• Users Online:1232
  • Home
  • Print this page
  • Email this page
Home About us Editorial board Search Ahead of print Current issue Archives Submit article Instructions Subscribe Contacts Login 

 Table of Contents  
IMAGES AND VIDEOS
Year : 2018  |  Volume : 7  |  Issue : 3  |  Page : 216-217

EUS of an atypical ectopic pancreas


Department of Gastroenterology, Hepatology and Nutrition, The University of Texas MD Anderson Cancer Center, Houston, Texas, USA

Date of Submission24-Aug-2017
Date of Acceptance19-Oct-2017
Date of Web Publication24-Apr-2018

Correspondence Address:
Dr. Manoop S Bhutani
Department of Gastroenterology, Hepatology and Nutrition, The University of Texas MD Anderson Cancer Center, 1515 Holcombe Blvd., Unit 1466, Houston, Texas
USA
Login to access the Email id

Source of Support: None, Conflict of Interest: None


DOI: 10.4103/eus.eus_111_17

Rights and Permissions

How to cite this article:
Flores A, Papafragkakis C, Uberoi AS, Thaiudom S, Bhutani MS. EUS of an atypical ectopic pancreas. Endosc Ultrasound 2018;7:216-7

How to cite this URL:
Flores A, Papafragkakis C, Uberoi AS, Thaiudom S, Bhutani MS. EUS of an atypical ectopic pancreas. Endosc Ultrasound [serial online] 2018 [cited 2019 Jul 23];7:216-7. Available from: http://www.eusjournal.com/text.asp?2018/7/3/216/231136



A 43-year-old woman presented with abdominal pain, nausea, and vomiting. She underwent computed tomography of the abdomen and pelvis that showed a gastric subepithelial mass. Esophagogastroduodenoscopy (EGD) revealed a smooth subepithelial mass in the fundus of the stomach, 5 cm distal to the gastroesophageal junction [Figure 1]. EUS demonstrated a homogeneous, hypoechoic 14 mm × 9.7 mm lesion, originating in the gastric submucosa [Figure 2]. The pancreas had an unremarkable endosonographic appearance. EUS-FNA was performed with a 22-gauge needle. While endosonographic appearance and location were most suspicious for gastrointestinal stromal tumors (GISTs), cytology was surprisingly consistent with an ectopic pancreas (EP).
Figure 1: Smooth mass in gastric fundus

Click here to view
Figure 2: EUS appearance of a hypoechoic, homogeneous mass in submucosa

Click here to view


Also known as pancreatic rest, an EP refers to pancreatic tissue in the gastrointestinal tract without any anatomical or vascular continuity with the normal pancreas. The most common site of EP is the stomach (25%–38%), followed by duodenum (17%–36%) and jejunum (15%–22%).[1] The most common gastric location in over 95% of the cases is the antrum, primarily near the greater curvature.[2] Similar lesions that may confound the diagnosis are GISTs, leiomyomas, lipomas, glomus tumors, and schwannomas among others.[3] Gastric EP has been described as an elevated subepithelial nodule overlaid by a normal mucosa, with central umbilication representing the orifice of a duct, a common feature in 35%–90% of EP cases.[4],[5],[6] Definitive diagnosis of EP is made on histopathology. Being a subepithelial lesion, conventional biopsies during EGD are only diagnostic in about 10% of cases.[4] Hence, EUS-FNA provides an excellent means of obtaining adequate tissue for definitive diagnosis. EP is usually found in the submucosa, but it may also involve the deep mucosa, muscularis propria, or serosa. It is typically hypoechoic with heterogeneous echotexture. An anechoic structure consistent with a duct may be seen.[2],[5],[6]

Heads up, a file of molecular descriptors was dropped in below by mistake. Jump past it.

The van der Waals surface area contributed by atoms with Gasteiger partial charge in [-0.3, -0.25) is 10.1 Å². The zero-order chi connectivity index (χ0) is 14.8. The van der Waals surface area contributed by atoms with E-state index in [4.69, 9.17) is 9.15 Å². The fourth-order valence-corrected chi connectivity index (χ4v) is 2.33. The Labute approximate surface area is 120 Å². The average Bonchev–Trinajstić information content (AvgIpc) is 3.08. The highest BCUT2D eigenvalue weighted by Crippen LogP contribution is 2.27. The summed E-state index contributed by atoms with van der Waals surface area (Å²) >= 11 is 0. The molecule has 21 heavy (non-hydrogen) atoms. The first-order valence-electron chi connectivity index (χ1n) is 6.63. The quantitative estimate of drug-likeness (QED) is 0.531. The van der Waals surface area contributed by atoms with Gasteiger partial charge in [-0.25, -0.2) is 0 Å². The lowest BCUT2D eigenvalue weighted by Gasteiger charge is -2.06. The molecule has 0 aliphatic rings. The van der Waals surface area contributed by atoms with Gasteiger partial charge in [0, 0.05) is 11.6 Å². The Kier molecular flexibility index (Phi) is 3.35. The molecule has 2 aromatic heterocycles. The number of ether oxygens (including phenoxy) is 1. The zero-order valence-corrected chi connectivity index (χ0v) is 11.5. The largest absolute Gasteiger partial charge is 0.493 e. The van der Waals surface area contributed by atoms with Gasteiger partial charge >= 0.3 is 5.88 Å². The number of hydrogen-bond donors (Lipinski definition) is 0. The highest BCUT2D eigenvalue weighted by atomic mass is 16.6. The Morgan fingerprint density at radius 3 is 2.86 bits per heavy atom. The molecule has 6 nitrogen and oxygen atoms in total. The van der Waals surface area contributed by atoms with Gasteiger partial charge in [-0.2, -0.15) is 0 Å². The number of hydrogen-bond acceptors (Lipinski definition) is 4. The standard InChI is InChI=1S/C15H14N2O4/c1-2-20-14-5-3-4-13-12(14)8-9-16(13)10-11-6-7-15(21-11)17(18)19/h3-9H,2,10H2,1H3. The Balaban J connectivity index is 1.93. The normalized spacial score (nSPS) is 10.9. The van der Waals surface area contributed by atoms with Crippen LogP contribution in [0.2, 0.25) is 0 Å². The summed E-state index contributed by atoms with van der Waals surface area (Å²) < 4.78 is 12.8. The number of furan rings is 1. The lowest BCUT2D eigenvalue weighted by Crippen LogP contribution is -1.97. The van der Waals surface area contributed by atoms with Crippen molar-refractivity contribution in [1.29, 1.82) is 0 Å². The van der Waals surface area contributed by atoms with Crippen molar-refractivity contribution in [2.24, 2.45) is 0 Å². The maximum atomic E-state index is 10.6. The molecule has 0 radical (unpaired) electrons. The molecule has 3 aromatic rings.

The location of the EP in the gastric fundus in our case was very atypical. The lesion lacked central umbilication and was more suspicious for GIST or leiomyoma based on endoscopic and EUS appearance and location, with EUS-FNA surprisingly showing a classic EP.

Declaration of patient consent

The authors certify that they have obtained appropriate patient consent. The patient has given her consent for her images and other clinical information to be reported in the journal. The patient understands that her name and initials will not be published and due efforts will be made to conceal her identity, but anonymity cannot be guaranteed.

Financial support and sponsorship

Nil.

Conflicts of interest

There are no conflicts of interest.



 
  References Top

1.
Christodoulidis G, Zacharoulis D, Barbanis S, et al. Heterotopic pancreas in the stomach: A case report and literature review. World J Gastroenterol 2007;13:6098-100.  Back to cited text no. 1
[PUBMED]    
2.
Attwell A, Sams S, Fukami N. Diagnosis of ectopic pancreas by endoscopic ultrasound with fine-needle aspiration. World J Gastroenterol 2015;21:2367-73.  Back to cited text no. 2
[PUBMED]    
3.
Otani Y, Yoshida M, Saikawa Y, et al. Discrimination between gastric ectopic pancreas and mesenchymal tumours, including GIST – From 12 years' surgical experience in one institute. Aliment Pharmacol Ther Symp Ser 2006;2:292-6.  Back to cited text no. 3
    
4.
Agale SV, Agale VG, Zode RR, et al. Heterotopic pancreas involving stomach and duodenum. J Assoc Physicians India 2009;57:653-4.  Back to cited text no. 4
[PUBMED]    
5.
Chen SH, Huang WH, Feng CL, et al. Clinical analysis of ectopic pancreas with endoscopic ultrasonography: An experience in a medical center. J Gastrointest Surg 2008;12:877-81.  Back to cited text no. 5
[PUBMED]    
6.
Park SH, Kim GH, Park DY, et al. Endosonographic findings of gastric ectopic pancreas: A single center experience. J Gastroenterol Hepatol 2011;26:1441-6.  Back to cited text no. 6
[PUBMED]    


    Figures

  [Figure 1], [Figure 2]



 

Top
 
 
  Search
 
Similar in PUBMED
   Search Pubmed for
   Search in Google Scholar for
Access Statistics
Email Alert *
Add to My List *
* Registration required (free)

 
  In this article
   References
   Article Figures

 Article Access Statistics
    Viewed1409    
    Printed29    
    Emailed0    
    PDF Downloaded138    
    Comments [Add]    

Recommend this journal


[TAG2]
[TAG3]
[TAG4]